Should kids load up on candy during Halloween? One doctor says no. “It’s definitely important that you don’t eat too much,” Dr. Jason Ng, an endocrinologist and clinical assistant professor at the University of Pittsburgh School of Medicine, told TODAY. “Your body essentially is on a roller coaster, and that roller coaster effect really takes a lot out of people.”

However, one study found the opposite. Child consumption of massive amounts of candy on and after Halloween did not result in a significant  increase  of emergency room visits for hyperglycemia, just as the study’s investigator had initially hypothesized. This type of finding is called a “null” result and it has been, until recently, rarely published.

It is widely known that researchers and journal editors prefer studies that provide evidence of a significant relationship, such as finding that exposure to a chemical is harmful or that a new drug effectively treats a disease. Those kinds of results are exciting, perceived as  stronger, help establish the reputations of the scientists, and sell more journals. 

This preferential treatment has created a notable publication disparity between studies that find a preferred  positive relationship,  and those that find no association (or possibly even a helpful  relationship). Robert Rosenthal coined the term “file drawer problem” to describe this dilemma, writing, “journals are filled with the 5% of the studies that show Type I errors, while the file drawers are filled with the 95% of the studies that show nonsignificant results.”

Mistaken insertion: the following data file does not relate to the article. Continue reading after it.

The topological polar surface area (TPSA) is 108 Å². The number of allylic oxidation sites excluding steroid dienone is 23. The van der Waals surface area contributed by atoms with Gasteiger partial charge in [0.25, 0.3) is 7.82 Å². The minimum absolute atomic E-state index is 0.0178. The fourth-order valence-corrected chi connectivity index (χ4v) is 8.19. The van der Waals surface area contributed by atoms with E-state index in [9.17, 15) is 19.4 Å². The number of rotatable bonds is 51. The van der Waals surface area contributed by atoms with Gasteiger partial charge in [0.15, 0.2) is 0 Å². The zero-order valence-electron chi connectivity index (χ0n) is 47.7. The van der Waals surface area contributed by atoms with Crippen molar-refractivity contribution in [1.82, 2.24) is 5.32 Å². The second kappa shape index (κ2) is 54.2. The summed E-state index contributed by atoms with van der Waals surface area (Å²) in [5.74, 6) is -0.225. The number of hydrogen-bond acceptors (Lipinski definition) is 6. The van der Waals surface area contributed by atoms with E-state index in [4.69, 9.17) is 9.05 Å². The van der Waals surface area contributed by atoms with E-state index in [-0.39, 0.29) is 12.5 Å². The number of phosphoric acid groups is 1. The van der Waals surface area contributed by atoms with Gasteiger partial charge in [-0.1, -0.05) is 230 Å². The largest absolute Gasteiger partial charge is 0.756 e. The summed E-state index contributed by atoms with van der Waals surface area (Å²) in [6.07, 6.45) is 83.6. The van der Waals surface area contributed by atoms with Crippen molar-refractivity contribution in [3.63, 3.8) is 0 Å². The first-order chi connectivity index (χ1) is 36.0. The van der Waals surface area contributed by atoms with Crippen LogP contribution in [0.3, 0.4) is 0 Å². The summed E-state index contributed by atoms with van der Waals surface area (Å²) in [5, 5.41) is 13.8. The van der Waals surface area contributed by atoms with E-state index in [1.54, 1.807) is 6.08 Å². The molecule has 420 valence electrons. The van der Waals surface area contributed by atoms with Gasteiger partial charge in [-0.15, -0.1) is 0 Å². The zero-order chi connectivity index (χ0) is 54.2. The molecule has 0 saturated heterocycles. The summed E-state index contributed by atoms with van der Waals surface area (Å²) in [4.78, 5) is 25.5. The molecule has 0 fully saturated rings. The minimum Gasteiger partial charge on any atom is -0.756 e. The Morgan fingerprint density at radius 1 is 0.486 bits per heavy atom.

When you combine mostly positive papers you can get increases in “Type 1” errors, otherwise known as  false positives.  For example, a summary of studies may falsely conclude that a chemical is dangerous. That false positive may find its way into courtrooms or regulations, where it is used to penalize and overregulate safe chemicals.

There is hope, however. The Center for Truth in Science is conducting systematic analyses of existing research on glyphosate, PFAS, ethylene oxide, and talc—four chemical and mineral compounds at the heart of the intersection among science, justice, and the economy—in an effort to bring increased clarity regarding existing research into the current regulatory and legal debates over their uses. 

In addition, the Center for Open Science, a nonprofit whose mission is to “increase openness, integrity and reproducibility of scientific research” has created a publishing format that requires pre-registration and peer review of research protocols before any data is collected, with journals that agree to publish the results even if they are null. More than 250 journals have adopted these practices.  

In this Registered Reports publishing format, researchers submit their hypothesis, proposed methodology, protocols, and analysis plans to a journal for peer review. What will likely deter  investigators from p-hacking (looking for any statistical positives in a data set) or HARKing (hypothesizing after the results are known) is that peer reviewers almost always suggest changes that lead to an increase  in credibility of the results.

This is  getting us closer to a balanced look at what is dangerous and what is not, but it is only a start. While it is good that 250 journals have signed up to Registered Reports, there are more than 20,000 science journals in total. We may not know the exact Halloween answer yet, but publishing more null results is inevitable and may help us get there sooner.